Sometimes I'll give a listen to what's out there on things like Spinner Plus and other internet mediums. There is a lot of good music out there yet. It's just that you'll rarely EVER hear any of it from the force fed garbage radio stations here in the US. Every morning if I turn on the radio I can sample what radio wants our our vast culture to become by listening to the radio and programs like " Howard Stern " or some moronic morning zoo crew ( What major market here doesn't have at least one of those ? )


Heck, listen to a few commercial foreign stations online. Some sound just like ours, but then others, hmm I can still find some magical stuff.

This is what our current mediums force feed our kids. There is virtually NOTHING out there that I hear coming from our mass media that encourages creativity or individuality, so what motivates them to learn playing an instrument ? If we as parents, teachers, instructors, and generally people who are "carrying the ball" aren't capable or in some cases even willing to try to do it even if it's just by helping to open their minds to new or different experiences, then I suspect nothing will. The money driven media isn't going to do the job for us. A huge part of the challenge includes making it interesting and fresh enough to grab and sustain their interest.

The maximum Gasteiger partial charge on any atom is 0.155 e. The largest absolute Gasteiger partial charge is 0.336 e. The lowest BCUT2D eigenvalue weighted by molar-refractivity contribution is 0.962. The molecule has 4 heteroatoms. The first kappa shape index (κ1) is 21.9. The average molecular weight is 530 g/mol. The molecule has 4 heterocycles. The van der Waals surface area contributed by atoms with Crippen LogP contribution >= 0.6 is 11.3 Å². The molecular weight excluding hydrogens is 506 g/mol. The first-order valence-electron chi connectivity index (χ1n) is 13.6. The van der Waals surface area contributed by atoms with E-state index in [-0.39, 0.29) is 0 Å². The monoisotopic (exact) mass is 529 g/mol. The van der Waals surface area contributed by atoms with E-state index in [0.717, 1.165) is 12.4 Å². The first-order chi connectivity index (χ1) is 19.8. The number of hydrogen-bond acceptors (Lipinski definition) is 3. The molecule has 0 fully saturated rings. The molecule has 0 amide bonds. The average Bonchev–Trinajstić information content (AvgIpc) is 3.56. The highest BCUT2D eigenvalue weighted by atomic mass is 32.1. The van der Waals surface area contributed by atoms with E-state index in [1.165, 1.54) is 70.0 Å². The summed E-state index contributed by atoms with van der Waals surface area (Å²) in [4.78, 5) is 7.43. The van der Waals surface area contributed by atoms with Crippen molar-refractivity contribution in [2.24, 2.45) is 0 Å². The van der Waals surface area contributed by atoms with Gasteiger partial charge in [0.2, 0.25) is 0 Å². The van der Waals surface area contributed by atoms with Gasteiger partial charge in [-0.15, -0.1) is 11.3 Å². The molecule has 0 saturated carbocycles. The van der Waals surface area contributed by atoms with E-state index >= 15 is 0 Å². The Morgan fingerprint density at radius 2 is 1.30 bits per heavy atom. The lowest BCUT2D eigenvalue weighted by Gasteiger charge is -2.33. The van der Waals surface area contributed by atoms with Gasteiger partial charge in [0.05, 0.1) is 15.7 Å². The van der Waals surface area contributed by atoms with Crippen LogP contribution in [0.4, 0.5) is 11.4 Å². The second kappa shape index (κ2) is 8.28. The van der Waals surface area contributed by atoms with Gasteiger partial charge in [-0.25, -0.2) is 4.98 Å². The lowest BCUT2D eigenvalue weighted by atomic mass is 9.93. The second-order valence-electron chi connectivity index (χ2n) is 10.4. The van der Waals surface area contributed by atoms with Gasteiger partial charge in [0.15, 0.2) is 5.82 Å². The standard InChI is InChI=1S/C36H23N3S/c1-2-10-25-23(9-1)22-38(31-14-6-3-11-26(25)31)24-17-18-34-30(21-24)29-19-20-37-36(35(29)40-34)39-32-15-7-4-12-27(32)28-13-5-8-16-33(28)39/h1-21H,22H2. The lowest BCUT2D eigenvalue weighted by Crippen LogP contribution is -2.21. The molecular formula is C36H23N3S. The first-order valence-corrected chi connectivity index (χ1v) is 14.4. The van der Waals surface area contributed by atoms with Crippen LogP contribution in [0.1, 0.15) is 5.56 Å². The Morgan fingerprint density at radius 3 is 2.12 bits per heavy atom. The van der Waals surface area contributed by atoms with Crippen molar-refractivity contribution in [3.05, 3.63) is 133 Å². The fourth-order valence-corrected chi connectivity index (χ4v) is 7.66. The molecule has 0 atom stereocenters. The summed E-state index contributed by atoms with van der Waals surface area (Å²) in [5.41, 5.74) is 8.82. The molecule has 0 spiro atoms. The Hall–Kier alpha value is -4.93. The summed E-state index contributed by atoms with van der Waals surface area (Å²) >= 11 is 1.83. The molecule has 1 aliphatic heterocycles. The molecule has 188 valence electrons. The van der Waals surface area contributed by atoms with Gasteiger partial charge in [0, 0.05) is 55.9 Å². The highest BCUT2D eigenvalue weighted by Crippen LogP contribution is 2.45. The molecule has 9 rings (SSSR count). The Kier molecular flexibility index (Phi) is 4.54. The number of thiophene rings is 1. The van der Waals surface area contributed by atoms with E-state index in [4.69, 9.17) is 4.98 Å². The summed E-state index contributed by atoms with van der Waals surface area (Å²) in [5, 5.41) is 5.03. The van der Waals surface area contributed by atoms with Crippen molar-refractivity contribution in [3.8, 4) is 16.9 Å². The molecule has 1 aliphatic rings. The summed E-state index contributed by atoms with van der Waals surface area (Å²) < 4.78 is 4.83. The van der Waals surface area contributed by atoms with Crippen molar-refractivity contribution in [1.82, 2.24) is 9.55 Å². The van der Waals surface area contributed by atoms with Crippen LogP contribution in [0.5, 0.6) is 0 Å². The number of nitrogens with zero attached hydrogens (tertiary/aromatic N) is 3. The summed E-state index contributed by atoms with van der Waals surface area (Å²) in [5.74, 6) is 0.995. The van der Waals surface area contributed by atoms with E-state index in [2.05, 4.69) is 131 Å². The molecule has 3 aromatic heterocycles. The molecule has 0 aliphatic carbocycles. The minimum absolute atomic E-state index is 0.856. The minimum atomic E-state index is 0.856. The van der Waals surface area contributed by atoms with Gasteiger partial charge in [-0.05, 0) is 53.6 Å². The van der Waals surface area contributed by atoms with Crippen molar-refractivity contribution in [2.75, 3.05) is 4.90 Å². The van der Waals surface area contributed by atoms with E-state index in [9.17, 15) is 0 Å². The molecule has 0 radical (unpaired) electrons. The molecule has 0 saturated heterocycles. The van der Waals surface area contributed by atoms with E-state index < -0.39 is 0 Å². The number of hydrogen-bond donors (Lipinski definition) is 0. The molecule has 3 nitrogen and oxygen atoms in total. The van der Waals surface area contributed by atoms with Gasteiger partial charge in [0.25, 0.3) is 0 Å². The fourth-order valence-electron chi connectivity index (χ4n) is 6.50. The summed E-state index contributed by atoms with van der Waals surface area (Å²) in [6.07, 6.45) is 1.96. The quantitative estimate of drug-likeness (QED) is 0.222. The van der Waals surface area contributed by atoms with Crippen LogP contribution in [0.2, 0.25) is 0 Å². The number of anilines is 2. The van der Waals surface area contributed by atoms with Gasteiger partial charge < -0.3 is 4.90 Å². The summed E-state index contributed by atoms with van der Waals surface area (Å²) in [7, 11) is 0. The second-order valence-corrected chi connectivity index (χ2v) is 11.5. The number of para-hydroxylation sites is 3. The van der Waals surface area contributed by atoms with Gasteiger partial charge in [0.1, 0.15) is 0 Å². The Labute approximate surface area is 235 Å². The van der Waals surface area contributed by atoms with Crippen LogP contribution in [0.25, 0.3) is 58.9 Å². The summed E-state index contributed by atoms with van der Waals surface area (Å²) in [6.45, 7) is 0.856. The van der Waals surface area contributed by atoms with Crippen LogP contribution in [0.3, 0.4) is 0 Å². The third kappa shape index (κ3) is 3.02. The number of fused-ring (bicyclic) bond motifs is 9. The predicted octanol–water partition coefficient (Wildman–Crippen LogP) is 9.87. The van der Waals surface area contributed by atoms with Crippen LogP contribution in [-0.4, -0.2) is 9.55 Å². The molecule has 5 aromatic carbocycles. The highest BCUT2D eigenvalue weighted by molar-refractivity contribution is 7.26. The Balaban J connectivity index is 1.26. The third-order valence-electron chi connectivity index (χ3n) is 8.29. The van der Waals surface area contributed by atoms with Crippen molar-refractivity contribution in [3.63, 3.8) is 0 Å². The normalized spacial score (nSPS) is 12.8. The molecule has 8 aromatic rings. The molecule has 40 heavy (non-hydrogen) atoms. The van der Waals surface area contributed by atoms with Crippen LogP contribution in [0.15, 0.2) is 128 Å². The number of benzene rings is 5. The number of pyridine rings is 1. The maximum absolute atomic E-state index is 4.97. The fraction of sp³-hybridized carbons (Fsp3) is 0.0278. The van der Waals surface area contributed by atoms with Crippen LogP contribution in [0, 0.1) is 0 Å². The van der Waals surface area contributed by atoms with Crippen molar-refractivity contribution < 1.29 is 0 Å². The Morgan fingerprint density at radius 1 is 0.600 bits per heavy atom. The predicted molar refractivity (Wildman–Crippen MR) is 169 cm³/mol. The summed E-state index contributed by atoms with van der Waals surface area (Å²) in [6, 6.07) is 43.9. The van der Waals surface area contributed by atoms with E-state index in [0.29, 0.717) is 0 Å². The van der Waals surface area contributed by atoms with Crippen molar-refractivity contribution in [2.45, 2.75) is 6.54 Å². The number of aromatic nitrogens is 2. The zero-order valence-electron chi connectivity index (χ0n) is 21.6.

AJ



[This message has been edited by Bluezplayer (edited 03-11-2002).]
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#7786 - 03/11/02 05:15 AM Re: What was it about the bands of the late 60's & 70's...
Uncle Dave Offline
Senior Member

Registered: 12/01/99
Posts: 11305
Loc: Philadelphia Pa, USA
Hey AJ,
Here in Philly, two of the hottest stations are from local colleges. U of P has a rock/alternative station(WXPN) and Temple has a jazz/classical station(WRTI).
These are on most of the time in my car, just so I don't get over-exposed to "hits". I like to listen to stuff that I don't play everyday. It helps clear my head.
There must be a progressive, radical station nearby that won't bore you to tears.
_________________________
Everyone, and everything I listen to is my teacher. Every instrument, every voice, every sound in nature ... they are all my private tutor ... 24/7 for free.

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#7787 - 03/11/02 08:43 AM Re: What was it about the bands of the late 60's & 70's...
kaboombahchuck Offline
Member

Registered: 07/19/01
Posts: 275
Loc: Arizona USA
Hi Uncle Dave,
I'm a converted player. I still play on my sax every once in a while (crummy little soprano). The selmer mark 6 had to be the best sax ever created (wish I had one). Unfortunatly a sax cost way too much these days. Now I use a yamaha wx5 wind midi controller hooked up to a yamaha vl70m virtual acustic tone generator.